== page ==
CHARLESTON, W.Va. -- Kanawha Circuit Judge James Stucky has rejected a motion by the state Department of Health and Human Resources to dismiss a whistleblower lawsuit filed by two department attorneys, noting that both had provided sufficient evidence to support their claims."Given due credence to the allegations in the complaints, most of which are not in dispute, the plaintiffs have stated sufficient fact, accepted as true, to state claims for relief," Stucky stated Wednesday in denying the motion to dismiss.Susan Perry and Jennifer Taylor filed the suits in October, contending they had been subject to illegal reprisals, public humiliation, and damage to their professional reputations for attempting to perform their duties by raising concerns over the awarding of a multi-million dollar advertising contract.Perry and Taylor, along with DHHR communications director John Law, were placed on administrative reassignment July 16, 2012, shortly after raising issues with possible improprieties in the bidding process for the ad contract, and were initially required to work from home. Law and Taylor were subsequently fired, and Perry remains reassigned to duties reviewing Medicaid claims forms.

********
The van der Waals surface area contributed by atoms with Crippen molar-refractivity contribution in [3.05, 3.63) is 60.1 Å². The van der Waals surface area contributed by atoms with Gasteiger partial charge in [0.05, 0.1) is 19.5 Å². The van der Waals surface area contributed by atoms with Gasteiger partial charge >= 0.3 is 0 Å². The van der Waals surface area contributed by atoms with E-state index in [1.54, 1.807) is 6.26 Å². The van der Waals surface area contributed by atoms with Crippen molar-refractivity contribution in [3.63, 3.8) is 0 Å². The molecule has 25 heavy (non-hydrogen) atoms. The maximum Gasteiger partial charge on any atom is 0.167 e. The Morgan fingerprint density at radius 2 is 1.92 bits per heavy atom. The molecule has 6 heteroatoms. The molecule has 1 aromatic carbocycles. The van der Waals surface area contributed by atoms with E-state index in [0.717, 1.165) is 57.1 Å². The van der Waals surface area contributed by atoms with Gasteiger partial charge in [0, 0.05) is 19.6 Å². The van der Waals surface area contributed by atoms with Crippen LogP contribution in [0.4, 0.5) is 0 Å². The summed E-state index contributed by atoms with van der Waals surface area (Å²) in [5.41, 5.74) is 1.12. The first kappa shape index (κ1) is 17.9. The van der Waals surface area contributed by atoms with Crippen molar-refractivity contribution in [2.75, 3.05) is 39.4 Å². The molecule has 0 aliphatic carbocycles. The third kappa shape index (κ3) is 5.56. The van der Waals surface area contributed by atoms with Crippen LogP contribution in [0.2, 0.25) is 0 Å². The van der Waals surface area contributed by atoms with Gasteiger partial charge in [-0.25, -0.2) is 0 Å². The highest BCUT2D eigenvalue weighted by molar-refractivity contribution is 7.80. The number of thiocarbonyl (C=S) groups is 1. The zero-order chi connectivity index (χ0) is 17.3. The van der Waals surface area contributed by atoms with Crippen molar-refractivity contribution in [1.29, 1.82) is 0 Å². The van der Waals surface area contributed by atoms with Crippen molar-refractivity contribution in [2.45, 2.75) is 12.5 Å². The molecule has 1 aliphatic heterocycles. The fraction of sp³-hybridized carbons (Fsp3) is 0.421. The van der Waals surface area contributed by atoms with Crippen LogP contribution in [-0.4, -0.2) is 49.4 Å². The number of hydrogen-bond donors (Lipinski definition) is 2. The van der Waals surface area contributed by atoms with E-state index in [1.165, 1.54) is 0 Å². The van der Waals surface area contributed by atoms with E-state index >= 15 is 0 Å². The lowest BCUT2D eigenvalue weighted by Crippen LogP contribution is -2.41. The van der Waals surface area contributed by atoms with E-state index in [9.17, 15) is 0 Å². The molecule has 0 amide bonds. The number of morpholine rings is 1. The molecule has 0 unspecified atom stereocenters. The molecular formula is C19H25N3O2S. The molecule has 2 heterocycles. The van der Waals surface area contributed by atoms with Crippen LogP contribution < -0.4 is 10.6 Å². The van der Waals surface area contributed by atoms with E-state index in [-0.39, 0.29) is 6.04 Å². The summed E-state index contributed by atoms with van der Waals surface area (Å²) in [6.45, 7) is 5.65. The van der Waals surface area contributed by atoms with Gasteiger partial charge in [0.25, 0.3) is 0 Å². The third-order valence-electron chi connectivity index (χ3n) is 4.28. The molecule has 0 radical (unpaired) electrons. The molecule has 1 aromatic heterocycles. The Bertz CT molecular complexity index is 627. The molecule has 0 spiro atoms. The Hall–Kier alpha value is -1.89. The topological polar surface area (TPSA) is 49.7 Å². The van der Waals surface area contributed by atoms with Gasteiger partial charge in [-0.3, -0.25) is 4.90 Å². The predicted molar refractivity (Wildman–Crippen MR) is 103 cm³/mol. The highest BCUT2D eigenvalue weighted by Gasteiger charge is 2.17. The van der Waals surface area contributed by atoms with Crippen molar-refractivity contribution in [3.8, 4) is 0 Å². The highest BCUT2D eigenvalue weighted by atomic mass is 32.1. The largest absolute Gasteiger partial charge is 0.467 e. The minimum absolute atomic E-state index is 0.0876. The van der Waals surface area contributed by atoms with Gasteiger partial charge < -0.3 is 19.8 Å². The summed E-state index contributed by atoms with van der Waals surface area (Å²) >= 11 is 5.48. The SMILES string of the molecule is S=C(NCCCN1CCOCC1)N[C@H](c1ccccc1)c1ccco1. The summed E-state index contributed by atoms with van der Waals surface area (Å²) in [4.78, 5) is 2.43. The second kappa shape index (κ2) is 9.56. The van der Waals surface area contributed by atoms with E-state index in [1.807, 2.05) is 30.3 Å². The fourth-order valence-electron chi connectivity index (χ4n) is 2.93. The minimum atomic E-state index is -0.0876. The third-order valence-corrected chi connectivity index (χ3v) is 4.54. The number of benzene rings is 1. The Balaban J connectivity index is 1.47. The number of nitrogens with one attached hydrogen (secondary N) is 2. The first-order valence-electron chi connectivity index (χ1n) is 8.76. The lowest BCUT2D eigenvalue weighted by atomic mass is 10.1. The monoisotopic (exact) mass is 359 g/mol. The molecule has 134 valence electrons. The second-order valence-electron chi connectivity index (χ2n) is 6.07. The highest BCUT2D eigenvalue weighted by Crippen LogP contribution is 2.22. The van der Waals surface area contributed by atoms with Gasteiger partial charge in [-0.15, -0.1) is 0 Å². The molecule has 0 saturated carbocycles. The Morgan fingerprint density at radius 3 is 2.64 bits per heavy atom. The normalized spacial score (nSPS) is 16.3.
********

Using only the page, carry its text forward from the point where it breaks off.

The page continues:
In his order, Stucky said that whether the actions of DHHR acting secretary Rocco Fucillo and others "were undertaken in bad faith, with malice, and with intent to retaliate and engage in reprisal against Perry and Taylor for their actions as whistle-blowers are questions of fact for a jury."Stucky also went on to state, "Likewise, whether a reasonable person would suffer damages, including lost wages, embarrassment and humiliation as a result of the job termination and/or reassignment to their homes and later small cubicles, bereft of even a telephone, is also a question of fact for the jury."
Walt Auvil, the attorney representing Perry and Taylor, said Thursday that Stucky's ruling merely clarifies that his clients have a valid case."On its face, it states we have a case or claim that can proceed," Auvil said.However, Auvil said he finds it interesting that since the suit was filed, Taylor has been fired, along with Law, who is not a party to the suit.One of the DHHR's grounds for dismissing the whistleblower suit was that there was no evidence of retaliation against the employees, since at that time, all three had retained their jobs, with no reductions in job titles or salaries."They did have a somewhat plausible legal defense in the case...which they managed to take away from themselves by firing Ms. Taylor," Auvil said. Reach Phil Kabler at firstname.lastname@example.org